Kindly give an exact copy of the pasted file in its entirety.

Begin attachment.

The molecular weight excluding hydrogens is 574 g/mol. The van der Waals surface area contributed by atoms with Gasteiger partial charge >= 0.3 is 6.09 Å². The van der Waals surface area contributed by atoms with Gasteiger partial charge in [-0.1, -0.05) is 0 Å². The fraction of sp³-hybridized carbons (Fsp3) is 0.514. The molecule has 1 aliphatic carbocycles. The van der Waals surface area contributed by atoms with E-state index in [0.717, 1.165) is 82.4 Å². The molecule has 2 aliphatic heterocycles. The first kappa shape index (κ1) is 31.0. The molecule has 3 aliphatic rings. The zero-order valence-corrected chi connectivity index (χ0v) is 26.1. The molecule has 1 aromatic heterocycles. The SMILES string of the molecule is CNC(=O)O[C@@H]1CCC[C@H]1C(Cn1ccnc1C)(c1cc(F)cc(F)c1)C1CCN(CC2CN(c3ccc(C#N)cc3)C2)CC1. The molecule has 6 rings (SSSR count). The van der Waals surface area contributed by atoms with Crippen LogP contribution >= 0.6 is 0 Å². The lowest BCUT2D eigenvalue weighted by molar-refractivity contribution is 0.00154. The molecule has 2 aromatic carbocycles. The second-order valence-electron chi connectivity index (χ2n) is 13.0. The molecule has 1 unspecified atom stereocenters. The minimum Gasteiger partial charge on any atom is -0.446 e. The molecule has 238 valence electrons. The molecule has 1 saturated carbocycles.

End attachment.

The molecular weight excluding hydrogens is 574 g/mol. The van der Waals surface area contributed by atoms with Gasteiger partial charge >= 0.3 is 6.09 Å². The van der Waals surface area contributed by atoms with Gasteiger partial charge in [-0.1, -0.05) is 0 Å². The fraction of sp³-hybridized carbons (Fsp3) is 0.514. The molecule has 1 aliphatic carbocycles. The van der Waals surface area contributed by atoms with E-state index in [0.717, 1.165) is 82.4 Å². The molecule has 2 aliphatic heterocycles. The first kappa shape index (κ1) is 31.0. The molecule has 3 aliphatic rings. The zero-order valence-corrected chi connectivity index (χ0v) is 26.1. The molecule has 1 aromatic heterocycles. The SMILES string of the molecule is CNC(=O)O[C@@H]1CCC[C@H]1C(Cn1ccnc1C)(c1cc(F)cc(F)c1)C1CCN(CC2CN(c3ccc(C#N)cc3)C2)CC1. The molecule has 6 rings (SSSR count). The van der Waals surface area contributed by atoms with Crippen LogP contribution >= 0.6 is 0 Å². The lowest BCUT2D eigenvalue weighted by molar-refractivity contribution is 0.00154. The molecule has 2 aromatic carbocycles. The second-order valence-electron chi connectivity index (χ2n) is 13.0. The molecule has 1 unspecified atom stereocenters. The minimum Gasteiger partial charge on any atom is -0.446 e. The molecule has 238 valence electrons. The molecule has 1 saturated carbocycles.